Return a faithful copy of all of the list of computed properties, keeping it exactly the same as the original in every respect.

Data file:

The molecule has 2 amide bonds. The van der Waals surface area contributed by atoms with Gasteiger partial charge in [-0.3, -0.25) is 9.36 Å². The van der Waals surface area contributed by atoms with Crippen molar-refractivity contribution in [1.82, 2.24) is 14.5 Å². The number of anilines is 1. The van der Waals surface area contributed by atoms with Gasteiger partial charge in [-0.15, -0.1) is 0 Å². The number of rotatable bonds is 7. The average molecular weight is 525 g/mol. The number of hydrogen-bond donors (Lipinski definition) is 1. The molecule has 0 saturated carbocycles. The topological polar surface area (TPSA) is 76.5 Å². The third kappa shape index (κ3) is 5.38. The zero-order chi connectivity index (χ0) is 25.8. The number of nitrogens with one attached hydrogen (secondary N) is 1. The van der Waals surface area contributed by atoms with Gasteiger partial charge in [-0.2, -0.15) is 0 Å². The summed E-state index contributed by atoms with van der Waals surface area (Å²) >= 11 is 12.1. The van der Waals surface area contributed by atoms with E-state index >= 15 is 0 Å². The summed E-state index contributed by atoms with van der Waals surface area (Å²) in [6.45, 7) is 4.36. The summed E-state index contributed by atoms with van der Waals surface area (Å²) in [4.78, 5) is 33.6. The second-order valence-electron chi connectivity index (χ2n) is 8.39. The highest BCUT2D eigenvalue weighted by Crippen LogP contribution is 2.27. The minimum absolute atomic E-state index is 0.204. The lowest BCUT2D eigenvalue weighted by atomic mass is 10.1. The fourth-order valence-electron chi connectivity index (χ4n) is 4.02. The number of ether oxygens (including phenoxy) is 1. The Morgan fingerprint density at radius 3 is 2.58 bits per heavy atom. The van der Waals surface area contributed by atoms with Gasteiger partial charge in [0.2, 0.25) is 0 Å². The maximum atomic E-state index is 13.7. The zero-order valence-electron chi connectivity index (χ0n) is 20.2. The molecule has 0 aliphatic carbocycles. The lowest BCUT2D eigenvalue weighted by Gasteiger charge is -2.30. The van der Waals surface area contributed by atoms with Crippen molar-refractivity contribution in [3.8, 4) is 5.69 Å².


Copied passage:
The molecule has 2 amide bonds. The van der Waals surface area contributed by atoms with Gasteiger partial charge in [-0.3, -0.25) is 9.36 Å². The van der Waals surface area contributed by atoms with Crippen molar-refractivity contribution in [1.82, 2.24) is 14.5 Å². The number of anilines is 1. The van der Waals surface area contributed by atoms with Gasteiger partial charge in [-0.15, -0.1) is 0 Å². The number of rotatable bonds is 7. The average molecular weight is 525 g/mol. The number of hydrogen-bond donors (Lipinski definition) is 1. The molecule has 0 saturated carbocycles. The topological polar surface area (TPSA) is 76.5 Å². The third kappa shape index (κ3) is 5.38. The zero-order chi connectivity index (χ0) is 25.8. The number of nitrogens with one attached hydrogen (secondary N) is 1. The van der Waals surface area contributed by atoms with Gasteiger partial charge in [-0.2, -0.15) is 0 Å². The summed E-state index contributed by atoms with van der Waals surface area (Å²) >= 11 is 12.1. The van der Waals surface area contributed by atoms with E-state index >= 15 is 0 Å². The summed E-state index contributed by atoms with van der Waals surface area (Å²) in [6.45, 7) is 4.36. The summed E-state index contributed by atoms with van der Waals surface area (Å²) in [4.78, 5) is 33.6. The second-order valence-electron chi connectivity index (χ2n) is 8.39. The highest BCUT2D eigenvalue weighted by Crippen LogP contribution is 2.27. The minimum absolute atomic E-state index is 0.204. The lowest BCUT2D eigenvalue weighted by atomic mass is 10.1. The fourth-order valence-electron chi connectivity index (χ4n) is 4.02. The number of ether oxygens (including phenoxy) is 1. The Morgan fingerprint density at radius 3 is 2.58 bits per heavy atom. The van der Waals surface area contributed by atoms with Gasteiger partial charge in [0.2, 0.25) is 0 Å². The maximum atomic E-state index is 13.7. The zero-order valence-electron chi connectivity index (χ0n) is 20.2. The molecule has 0 aliphatic carbocycles. The lowest BCUT2D eigenvalue weighted by Gasteiger charge is -2.30. The van der Waals surface area contributed by atoms with Crippen molar-refractivity contribution in [3.8, 4) is 5.69 Å².